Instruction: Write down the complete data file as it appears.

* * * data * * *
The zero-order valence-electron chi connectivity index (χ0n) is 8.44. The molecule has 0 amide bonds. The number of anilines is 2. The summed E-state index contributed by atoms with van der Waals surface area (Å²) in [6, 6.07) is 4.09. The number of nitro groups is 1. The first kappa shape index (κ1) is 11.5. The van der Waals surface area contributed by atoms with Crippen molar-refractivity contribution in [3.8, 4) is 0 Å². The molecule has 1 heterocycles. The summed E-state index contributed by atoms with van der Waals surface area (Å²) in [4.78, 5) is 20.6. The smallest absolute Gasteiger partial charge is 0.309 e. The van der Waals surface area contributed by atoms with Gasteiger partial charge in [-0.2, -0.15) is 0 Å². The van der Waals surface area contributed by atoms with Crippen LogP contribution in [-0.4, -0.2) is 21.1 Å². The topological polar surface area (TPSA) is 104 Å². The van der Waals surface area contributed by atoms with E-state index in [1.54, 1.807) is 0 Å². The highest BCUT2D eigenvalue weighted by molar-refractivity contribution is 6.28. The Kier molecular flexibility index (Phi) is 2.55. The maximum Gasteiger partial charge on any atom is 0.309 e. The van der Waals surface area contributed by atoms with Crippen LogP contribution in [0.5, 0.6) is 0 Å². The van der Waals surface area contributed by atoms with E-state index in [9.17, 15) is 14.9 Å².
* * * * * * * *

The zero-order valence-electron chi connectivity index (χ0n) is 8.44. The molecule has 0 amide bonds. The number of anilines is 2. The summed E-state index contributed by atoms with van der Waals surface area (Å²) in [6, 6.07) is 4.09. The number of nitro groups is 1. The first kappa shape index (κ1) is 11.5. The van der Waals surface area contributed by atoms with Crippen molar-refractivity contribution in [3.8, 4) is 0 Å². The molecule has 1 heterocycles. The summed E-state index contributed by atoms with van der Waals surface area (Å²) in [4.78, 5) is 20.6. The smallest absolute Gasteiger partial charge is 0.309 e. The van der Waals surface area contributed by atoms with Gasteiger partial charge in [-0.2, -0.15) is 0 Å². The van der Waals surface area contributed by atoms with Crippen LogP contribution in [-0.4, -0.2) is 21.1 Å². The topological polar surface area (TPSA) is 104 Å². The van der Waals surface area contributed by atoms with E-state index in [1.54, 1.807) is 0 Å². The highest BCUT2D eigenvalue weighted by molar-refractivity contribution is 6.28. The Kier molecular flexibility index (Phi) is 2.55. The maximum Gasteiger partial charge on any atom is 0.309 e. The van der Waals surface area contributed by atoms with Crippen LogP contribution in [0.5, 0.6) is 0 Å². The van der Waals surface area contributed by atoms with E-state index in [9.17, 15) is 14.9 Å².